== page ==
• Katie Osborn, Greenwood FFA Chapter (Pennsylvania) – Osborn has performed four studies in dairy cattle mastitis, an infection in the udders.
  • Witney L. Bowman, Stonewall Jackson FFA Chapter (Virginia) – Bowman studies the effects of feeding calves additional milk replacer and injecting rooting hormones in Juniper trees.

Each star finalist receives $2,000 from the National FFA Foundation.

A panel of judges will interview finalists and select one winner for each award.  The winners will be announced on November 1st during the Stars Over America Pageant at the 87th National FFA Convention in Louisville, Kentucky.

The four winners will receive an additional $2,000.

 

Property taxes are big topic in Nebraska

Property taxes being paid on farm and ranch land in Nebraska continue to skyrocket.  Laura Field, director of legislative affairs for Nebraska Cattlemen, says those taxes increased an average of 29 percent statewide over the past year.

Field says her group will resume its push for property tax relief in the 2015 legislative session. That task will be made more interesting with the election of a new governor and as many as 17 new state legislators this fall.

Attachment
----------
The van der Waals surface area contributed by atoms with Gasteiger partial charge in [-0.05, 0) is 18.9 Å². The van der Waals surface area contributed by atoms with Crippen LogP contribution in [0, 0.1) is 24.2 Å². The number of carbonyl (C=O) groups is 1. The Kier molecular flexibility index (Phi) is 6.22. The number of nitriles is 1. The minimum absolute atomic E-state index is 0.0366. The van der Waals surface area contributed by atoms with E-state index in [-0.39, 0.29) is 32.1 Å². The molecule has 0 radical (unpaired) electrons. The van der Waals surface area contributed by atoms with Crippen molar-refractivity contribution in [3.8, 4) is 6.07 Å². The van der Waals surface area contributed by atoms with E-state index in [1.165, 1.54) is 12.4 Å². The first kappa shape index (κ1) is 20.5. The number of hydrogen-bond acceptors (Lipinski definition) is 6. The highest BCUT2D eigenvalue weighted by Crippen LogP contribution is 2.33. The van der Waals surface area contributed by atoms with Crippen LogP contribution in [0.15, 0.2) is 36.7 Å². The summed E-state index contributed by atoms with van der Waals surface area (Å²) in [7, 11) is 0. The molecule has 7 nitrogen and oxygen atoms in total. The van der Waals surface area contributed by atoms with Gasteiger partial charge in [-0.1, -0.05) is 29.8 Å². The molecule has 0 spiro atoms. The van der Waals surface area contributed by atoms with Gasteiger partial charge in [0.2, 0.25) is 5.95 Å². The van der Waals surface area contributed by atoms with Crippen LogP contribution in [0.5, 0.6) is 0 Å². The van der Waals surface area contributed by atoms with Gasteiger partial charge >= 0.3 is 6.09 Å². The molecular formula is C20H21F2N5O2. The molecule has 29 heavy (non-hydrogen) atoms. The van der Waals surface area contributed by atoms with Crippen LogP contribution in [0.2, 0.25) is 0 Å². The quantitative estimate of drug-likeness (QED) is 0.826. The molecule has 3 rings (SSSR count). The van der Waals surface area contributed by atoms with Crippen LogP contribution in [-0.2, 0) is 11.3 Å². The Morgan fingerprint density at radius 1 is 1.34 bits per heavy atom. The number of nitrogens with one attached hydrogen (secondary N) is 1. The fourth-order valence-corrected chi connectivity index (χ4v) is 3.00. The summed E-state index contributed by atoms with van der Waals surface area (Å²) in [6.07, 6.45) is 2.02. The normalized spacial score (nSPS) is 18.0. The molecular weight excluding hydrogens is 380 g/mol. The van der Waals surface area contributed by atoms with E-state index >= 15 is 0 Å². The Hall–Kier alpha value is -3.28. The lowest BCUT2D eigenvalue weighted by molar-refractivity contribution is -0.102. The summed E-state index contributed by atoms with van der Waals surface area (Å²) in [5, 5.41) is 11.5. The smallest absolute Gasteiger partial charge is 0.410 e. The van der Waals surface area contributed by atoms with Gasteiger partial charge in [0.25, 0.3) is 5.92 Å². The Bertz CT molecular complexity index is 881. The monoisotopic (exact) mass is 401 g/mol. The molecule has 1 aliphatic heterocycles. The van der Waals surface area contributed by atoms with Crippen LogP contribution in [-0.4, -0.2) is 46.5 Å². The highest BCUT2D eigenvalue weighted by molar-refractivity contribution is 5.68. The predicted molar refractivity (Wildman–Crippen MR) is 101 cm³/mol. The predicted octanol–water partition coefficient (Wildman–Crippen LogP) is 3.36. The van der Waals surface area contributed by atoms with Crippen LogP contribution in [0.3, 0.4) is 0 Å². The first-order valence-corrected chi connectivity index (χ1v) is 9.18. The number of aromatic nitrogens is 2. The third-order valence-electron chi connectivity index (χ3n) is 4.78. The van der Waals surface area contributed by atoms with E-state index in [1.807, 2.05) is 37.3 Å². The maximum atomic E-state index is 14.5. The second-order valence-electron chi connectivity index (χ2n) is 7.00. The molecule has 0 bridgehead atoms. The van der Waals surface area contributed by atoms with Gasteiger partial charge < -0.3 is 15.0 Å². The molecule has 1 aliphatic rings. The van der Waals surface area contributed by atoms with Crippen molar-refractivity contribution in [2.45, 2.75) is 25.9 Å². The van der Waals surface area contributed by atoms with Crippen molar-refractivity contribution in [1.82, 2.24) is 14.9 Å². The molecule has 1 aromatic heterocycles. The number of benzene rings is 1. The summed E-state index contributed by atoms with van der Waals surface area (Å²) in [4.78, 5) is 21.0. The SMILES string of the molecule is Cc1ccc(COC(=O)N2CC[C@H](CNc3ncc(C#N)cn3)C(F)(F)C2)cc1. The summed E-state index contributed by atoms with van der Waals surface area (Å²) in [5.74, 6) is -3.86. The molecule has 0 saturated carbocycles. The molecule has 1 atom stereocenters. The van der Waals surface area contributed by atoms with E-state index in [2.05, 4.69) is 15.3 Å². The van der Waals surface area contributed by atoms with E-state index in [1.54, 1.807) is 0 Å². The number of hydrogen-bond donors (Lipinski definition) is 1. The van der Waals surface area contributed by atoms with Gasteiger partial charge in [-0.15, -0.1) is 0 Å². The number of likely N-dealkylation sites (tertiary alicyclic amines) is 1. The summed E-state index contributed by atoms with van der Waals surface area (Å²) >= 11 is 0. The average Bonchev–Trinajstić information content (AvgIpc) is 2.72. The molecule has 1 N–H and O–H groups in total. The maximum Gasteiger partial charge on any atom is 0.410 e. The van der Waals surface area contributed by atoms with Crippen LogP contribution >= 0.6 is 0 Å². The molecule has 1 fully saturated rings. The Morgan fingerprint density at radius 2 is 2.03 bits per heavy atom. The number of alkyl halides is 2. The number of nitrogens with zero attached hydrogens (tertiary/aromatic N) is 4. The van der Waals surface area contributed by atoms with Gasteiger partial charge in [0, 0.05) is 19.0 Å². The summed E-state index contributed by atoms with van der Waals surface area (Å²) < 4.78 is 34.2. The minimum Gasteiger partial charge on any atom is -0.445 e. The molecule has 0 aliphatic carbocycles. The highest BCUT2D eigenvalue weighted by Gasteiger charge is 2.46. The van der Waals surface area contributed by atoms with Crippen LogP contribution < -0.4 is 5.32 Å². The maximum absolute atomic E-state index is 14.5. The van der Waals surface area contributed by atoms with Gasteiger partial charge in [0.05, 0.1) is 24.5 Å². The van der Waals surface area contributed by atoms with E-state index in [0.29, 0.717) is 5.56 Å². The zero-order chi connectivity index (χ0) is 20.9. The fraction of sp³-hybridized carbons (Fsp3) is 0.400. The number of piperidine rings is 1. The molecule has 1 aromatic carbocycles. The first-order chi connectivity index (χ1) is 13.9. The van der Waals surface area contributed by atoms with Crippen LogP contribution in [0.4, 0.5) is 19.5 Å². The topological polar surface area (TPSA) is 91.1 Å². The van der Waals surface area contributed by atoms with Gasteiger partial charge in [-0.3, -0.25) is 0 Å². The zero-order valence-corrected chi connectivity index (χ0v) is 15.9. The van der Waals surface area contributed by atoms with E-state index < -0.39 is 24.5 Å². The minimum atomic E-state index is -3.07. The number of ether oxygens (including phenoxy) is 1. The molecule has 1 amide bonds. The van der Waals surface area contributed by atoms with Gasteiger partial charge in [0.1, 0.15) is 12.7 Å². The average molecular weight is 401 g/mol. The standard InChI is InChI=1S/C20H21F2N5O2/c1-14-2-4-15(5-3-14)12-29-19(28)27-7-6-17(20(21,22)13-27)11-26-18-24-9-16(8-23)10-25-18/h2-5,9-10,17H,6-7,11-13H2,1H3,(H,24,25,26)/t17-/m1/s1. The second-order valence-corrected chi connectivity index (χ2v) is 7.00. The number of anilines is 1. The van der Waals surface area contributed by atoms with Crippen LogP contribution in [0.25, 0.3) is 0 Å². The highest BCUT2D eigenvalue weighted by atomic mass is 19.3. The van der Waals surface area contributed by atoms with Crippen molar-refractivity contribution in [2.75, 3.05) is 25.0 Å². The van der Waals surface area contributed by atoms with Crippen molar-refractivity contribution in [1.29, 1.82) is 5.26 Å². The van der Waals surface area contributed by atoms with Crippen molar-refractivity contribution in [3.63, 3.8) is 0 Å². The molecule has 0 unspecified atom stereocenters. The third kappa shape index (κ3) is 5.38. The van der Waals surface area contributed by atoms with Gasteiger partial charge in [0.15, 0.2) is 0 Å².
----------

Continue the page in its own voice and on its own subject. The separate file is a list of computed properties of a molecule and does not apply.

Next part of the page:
“We’ll have a new governor for the first time in ten years here in Nebraska.  Both candidates who are running for governor have made statements about property tax relief, so I think it’s something that’s on the forefront of their agendas,” Field says, “and we’ll have 17 new senators—at a minimum—and I fully expect that we’ll see some ideas come forward with those folks when they get down to the legislature.”

A move to lower the value of ag land for taxation purposes, from the current rate of 75 percent of market value to 65 percent of market, value failed to gain much traction in the last legislative session.  Field says that plan could resurface in 2015, but she expects some new proposals as well.

“I think we’ll see some discussion around should there be some caps on ag land valuations, how much can they increase every year, should they only be allowed to increase a certain amount,” she says, “and I think that we’ll see some more discussion on money that’s put into the property tax credit cash fund.  There was some additional money added this year and I think that’s a really popular idea that will come back up as well.”

Field made those comments in an interview with Brownfield at a Nebraska Cattlemen “Road Trip” meeting in Wahoo.

AUDIO: Laura Field (4:03 MP3)

Learning more about Indiana Beef

Rick Davis of Thorntown, Ind. is the president of the Indiana Beef Cattle Association.  During a recent conversation with Brownfield, Davis outlined some of the activities the association does on behalf of its members.